LO 2.38: The students is able to analyze data to support the claim that responses to information and communication affect natural selections. [See SP 5.1] SP 5.1: The student can analyze data to identify patterns or relationships. Explanation: In babies and their mothers, for instance, the mother gives breast milk to the toddler to increase the proper essentials such as protein and other nutrients to strengthen and motivate the baby. Without breast milk, the baby would not be able to function to the best of it’s ability when it s gradually ages to and through adultery. The chances for a spread of a gene in a gene pool are increased through reproduction of its own carrier as well as the support of reproduction of other individuals that are likely to share the same genes as ego. Hamilton’s rule states that altruistic behavior are favored by natural selection if the behaviors they lead to carry higher benefits then costs by genetic relatedness to the person the behavior is being directed to. Therefore the communication is not only important for a child, but the results show that it is more beneficial if the woman breastfeeding an infant is it’s biological mother, which helps instigate the babies behavior in a more positive way. M.C. Question: Which of the following statements is valid as to why the ground squirrel will sacrifice itself to help other squirrels? A) The ground squirrels biological behavior indicates it is trying to attract a female. B) Every group of ground squirrels assigns one squirrel to do so in order to save the young and others. C) The ground squirrel learned a certain behavior in where he would sacrifice himself in order to save his family. D) When a ground squirrel acquires the behavior to sacrifice itself to a predator, the predator typically backs off because of the brave behavior. Learning Log/FRG-style Question: Suppose you have a species where a baby can prosper when being exiled from their biological mother. How can the baby survive? Where will it get the necessities vital for survival?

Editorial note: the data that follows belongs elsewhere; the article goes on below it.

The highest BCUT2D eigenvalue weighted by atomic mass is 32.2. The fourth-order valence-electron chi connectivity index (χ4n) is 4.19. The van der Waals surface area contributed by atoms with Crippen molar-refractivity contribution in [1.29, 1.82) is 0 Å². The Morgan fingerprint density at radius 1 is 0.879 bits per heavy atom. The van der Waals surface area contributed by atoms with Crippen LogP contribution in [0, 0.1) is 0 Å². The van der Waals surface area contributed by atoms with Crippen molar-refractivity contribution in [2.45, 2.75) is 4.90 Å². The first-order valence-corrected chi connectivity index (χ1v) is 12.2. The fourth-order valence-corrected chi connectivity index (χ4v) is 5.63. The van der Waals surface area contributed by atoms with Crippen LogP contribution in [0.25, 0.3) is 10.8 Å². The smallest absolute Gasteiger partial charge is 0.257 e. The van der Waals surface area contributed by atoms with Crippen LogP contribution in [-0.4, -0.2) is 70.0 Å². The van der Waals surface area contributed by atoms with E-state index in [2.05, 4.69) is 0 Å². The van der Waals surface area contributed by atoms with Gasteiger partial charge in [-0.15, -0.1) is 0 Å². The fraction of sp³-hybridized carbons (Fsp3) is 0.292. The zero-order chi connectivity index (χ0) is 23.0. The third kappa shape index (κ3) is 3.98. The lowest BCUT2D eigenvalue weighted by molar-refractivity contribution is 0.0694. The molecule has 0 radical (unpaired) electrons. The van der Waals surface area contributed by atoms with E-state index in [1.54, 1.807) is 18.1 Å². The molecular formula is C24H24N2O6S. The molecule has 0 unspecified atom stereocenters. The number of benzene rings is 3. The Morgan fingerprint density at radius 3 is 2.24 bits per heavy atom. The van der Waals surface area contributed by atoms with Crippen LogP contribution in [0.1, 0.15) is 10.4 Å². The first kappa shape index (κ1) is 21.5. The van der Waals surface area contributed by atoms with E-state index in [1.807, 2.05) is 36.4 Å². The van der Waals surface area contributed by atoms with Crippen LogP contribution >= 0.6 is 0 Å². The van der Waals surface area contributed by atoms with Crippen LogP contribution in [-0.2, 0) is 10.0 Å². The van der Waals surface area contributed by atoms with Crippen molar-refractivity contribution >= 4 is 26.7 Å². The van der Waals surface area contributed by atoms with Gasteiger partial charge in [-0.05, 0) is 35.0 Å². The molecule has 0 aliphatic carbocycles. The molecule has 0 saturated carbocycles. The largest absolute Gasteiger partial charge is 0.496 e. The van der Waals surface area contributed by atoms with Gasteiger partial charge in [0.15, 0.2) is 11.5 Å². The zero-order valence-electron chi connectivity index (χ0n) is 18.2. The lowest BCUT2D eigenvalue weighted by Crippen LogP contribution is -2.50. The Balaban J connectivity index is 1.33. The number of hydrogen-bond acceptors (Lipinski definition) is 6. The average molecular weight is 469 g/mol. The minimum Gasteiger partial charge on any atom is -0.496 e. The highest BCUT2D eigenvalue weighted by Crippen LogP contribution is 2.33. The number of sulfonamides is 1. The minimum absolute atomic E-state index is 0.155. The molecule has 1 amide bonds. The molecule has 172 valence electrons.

SP 6.1- The student can justify claims with evidence
LO 2.39-The student is able to justify scientific claims, using evidence, to describe how timing and coordination of behavioral events in organisms are regulated by several mechanisms. SP 6.1- The student can justify claims with evidence Explanation-Timing and coordination of behavior are also regulated by several means; individuals can act on information and communicate it to others, and responses to information are vital to natural selection. Examples include behaviors in animals triggered by environmental cues (hibernation, migration and estivation), courtship rituals and other visual displays, and photoperiodism in plants due to changes in critical night length. M.C. Question- When horses hear an unusual noise, they turn their ears toward the sound. This is an example of A. a fixed-action pattern. B. habituation. C. associative learning. D. imprinting. E. kinesis. Free Response Question- Behavior of organisms are influenced by environmental factors. Pick two of the following factors and explain how the, environment affects the behavior and why the behavior increases the survivorship of the organism, for each the two factors. Taxis/Kinesis Migration Courtship The courtship ritual starts with the couple making bobbing motions with there neck, towards each other. They then light touch beaks.